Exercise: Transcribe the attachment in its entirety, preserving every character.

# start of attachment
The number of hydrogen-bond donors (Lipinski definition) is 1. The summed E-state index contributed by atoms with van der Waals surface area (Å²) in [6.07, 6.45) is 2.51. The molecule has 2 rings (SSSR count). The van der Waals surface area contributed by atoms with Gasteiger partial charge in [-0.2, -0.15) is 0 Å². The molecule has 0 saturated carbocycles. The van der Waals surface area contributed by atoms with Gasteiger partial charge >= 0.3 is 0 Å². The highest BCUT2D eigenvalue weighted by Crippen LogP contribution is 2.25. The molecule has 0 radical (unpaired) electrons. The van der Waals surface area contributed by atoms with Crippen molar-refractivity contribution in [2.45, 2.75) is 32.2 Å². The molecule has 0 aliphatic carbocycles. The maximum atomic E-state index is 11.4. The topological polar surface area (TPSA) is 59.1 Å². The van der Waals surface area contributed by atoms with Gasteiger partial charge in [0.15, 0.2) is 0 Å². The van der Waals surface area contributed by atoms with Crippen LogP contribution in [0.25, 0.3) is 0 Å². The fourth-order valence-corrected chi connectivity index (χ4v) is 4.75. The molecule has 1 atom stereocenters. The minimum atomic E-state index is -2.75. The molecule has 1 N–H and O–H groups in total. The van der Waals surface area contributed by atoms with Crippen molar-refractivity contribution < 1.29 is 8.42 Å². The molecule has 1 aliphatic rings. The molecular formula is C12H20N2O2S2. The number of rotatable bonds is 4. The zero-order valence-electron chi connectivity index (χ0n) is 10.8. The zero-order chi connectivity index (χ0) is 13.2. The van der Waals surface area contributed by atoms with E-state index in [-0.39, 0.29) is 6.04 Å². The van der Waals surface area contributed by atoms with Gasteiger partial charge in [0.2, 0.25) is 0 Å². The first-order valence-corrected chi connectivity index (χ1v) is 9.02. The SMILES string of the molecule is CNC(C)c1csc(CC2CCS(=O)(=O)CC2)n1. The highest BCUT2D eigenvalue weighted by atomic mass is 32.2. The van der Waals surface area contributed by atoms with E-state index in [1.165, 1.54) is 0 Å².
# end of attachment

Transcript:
The number of hydrogen-bond donors (Lipinski definition) is 1. The summed E-state index contributed by atoms with van der Waals surface area (Å²) in [6.07, 6.45) is 2.51. The molecule has 2 rings (SSSR count). The van der Waals surface area contributed by atoms with Gasteiger partial charge in [-0.2, -0.15) is 0 Å². The molecule has 0 saturated carbocycles. The van der Waals surface area contributed by atoms with Gasteiger partial charge >= 0.3 is 0 Å². The highest BCUT2D eigenvalue weighted by Crippen LogP contribution is 2.25. The molecule has 0 radical (unpaired) electrons. The van der Waals surface area contributed by atoms with Crippen molar-refractivity contribution in [2.45, 2.75) is 32.2 Å². The molecule has 0 aliphatic carbocycles. The maximum atomic E-state index is 11.4. The topological polar surface area (TPSA) is 59.1 Å². The van der Waals surface area contributed by atoms with Gasteiger partial charge in [0.15, 0.2) is 0 Å². The van der Waals surface area contributed by atoms with Crippen LogP contribution in [0.25, 0.3) is 0 Å². The fourth-order valence-corrected chi connectivity index (χ4v) is 4.75. The molecule has 1 atom stereocenters. The minimum atomic E-state index is -2.75. The molecule has 1 N–H and O–H groups in total. The van der Waals surface area contributed by atoms with Crippen molar-refractivity contribution < 1.29 is 8.42 Å². The molecule has 1 aliphatic rings. The molecular formula is C12H20N2O2S2. The number of rotatable bonds is 4. The zero-order valence-electron chi connectivity index (χ0n) is 10.8. The zero-order chi connectivity index (χ0) is 13.2. The van der Waals surface area contributed by atoms with E-state index in [-0.39, 0.29) is 6.04 Å². The van der Waals surface area contributed by atoms with Gasteiger partial charge in [0.2, 0.25) is 0 Å². The first-order valence-corrected chi connectivity index (χ1v) is 9.02. The SMILES string of the molecule is CNC(C)c1csc(CC2CCS(=O)(=O)CC2)n1. The highest BCUT2D eigenvalue weighted by atomic mass is 32.2. The van der Waals surface area contributed by atoms with E-state index in [1.165, 1.54) is 0 Å².